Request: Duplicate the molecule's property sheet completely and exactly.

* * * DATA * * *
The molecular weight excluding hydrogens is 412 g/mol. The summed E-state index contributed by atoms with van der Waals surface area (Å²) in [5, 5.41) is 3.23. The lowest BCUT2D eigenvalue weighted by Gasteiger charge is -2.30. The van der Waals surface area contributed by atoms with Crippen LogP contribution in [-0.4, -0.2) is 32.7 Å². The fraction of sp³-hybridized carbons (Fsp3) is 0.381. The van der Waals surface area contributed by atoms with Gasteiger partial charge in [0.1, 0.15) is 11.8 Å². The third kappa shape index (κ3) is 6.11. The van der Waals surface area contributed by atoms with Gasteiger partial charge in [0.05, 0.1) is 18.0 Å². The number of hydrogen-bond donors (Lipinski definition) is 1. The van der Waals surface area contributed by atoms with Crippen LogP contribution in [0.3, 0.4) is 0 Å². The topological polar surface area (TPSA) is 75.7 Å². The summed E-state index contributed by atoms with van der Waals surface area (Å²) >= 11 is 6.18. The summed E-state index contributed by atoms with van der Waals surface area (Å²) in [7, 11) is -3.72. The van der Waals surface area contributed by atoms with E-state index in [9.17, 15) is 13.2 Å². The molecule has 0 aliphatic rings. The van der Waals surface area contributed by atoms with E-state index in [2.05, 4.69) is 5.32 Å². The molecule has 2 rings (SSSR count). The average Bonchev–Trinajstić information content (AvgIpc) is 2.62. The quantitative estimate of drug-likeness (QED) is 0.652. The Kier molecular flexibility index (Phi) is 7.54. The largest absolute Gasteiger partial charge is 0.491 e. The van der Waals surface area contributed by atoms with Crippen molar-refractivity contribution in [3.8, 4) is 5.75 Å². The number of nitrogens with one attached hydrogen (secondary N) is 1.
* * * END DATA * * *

The molecular weight excluding hydrogens is 412 g/mol. The summed E-state index contributed by atoms with van der Waals surface area (Å²) in [5, 5.41) is 3.23. The lowest BCUT2D eigenvalue weighted by Gasteiger charge is -2.30. The van der Waals surface area contributed by atoms with Crippen LogP contribution in [-0.4, -0.2) is 32.7 Å². The fraction of sp³-hybridized carbons (Fsp3) is 0.381. The van der Waals surface area contributed by atoms with Gasteiger partial charge in [0.1, 0.15) is 11.8 Å². The third kappa shape index (κ3) is 6.11. The van der Waals surface area contributed by atoms with Gasteiger partial charge in [0.05, 0.1) is 18.0 Å². The number of hydrogen-bond donors (Lipinski definition) is 1. The van der Waals surface area contributed by atoms with Crippen LogP contribution in [0.3, 0.4) is 0 Å². The topological polar surface area (TPSA) is 75.7 Å². The summed E-state index contributed by atoms with van der Waals surface area (Å²) >= 11 is 6.18. The summed E-state index contributed by atoms with van der Waals surface area (Å²) in [7, 11) is -3.72. The van der Waals surface area contributed by atoms with E-state index in [9.17, 15) is 13.2 Å². The molecule has 0 aliphatic rings. The van der Waals surface area contributed by atoms with E-state index in [2.05, 4.69) is 5.32 Å². The molecule has 2 rings (SSSR count). The average Bonchev–Trinajstić information content (AvgIpc) is 2.62. The quantitative estimate of drug-likeness (QED) is 0.652. The Kier molecular flexibility index (Phi) is 7.54. The largest absolute Gasteiger partial charge is 0.491 e. The van der Waals surface area contributed by atoms with Crippen molar-refractivity contribution in [3.8, 4) is 5.75 Å². The number of nitrogens with one attached hydrogen (secondary N) is 1.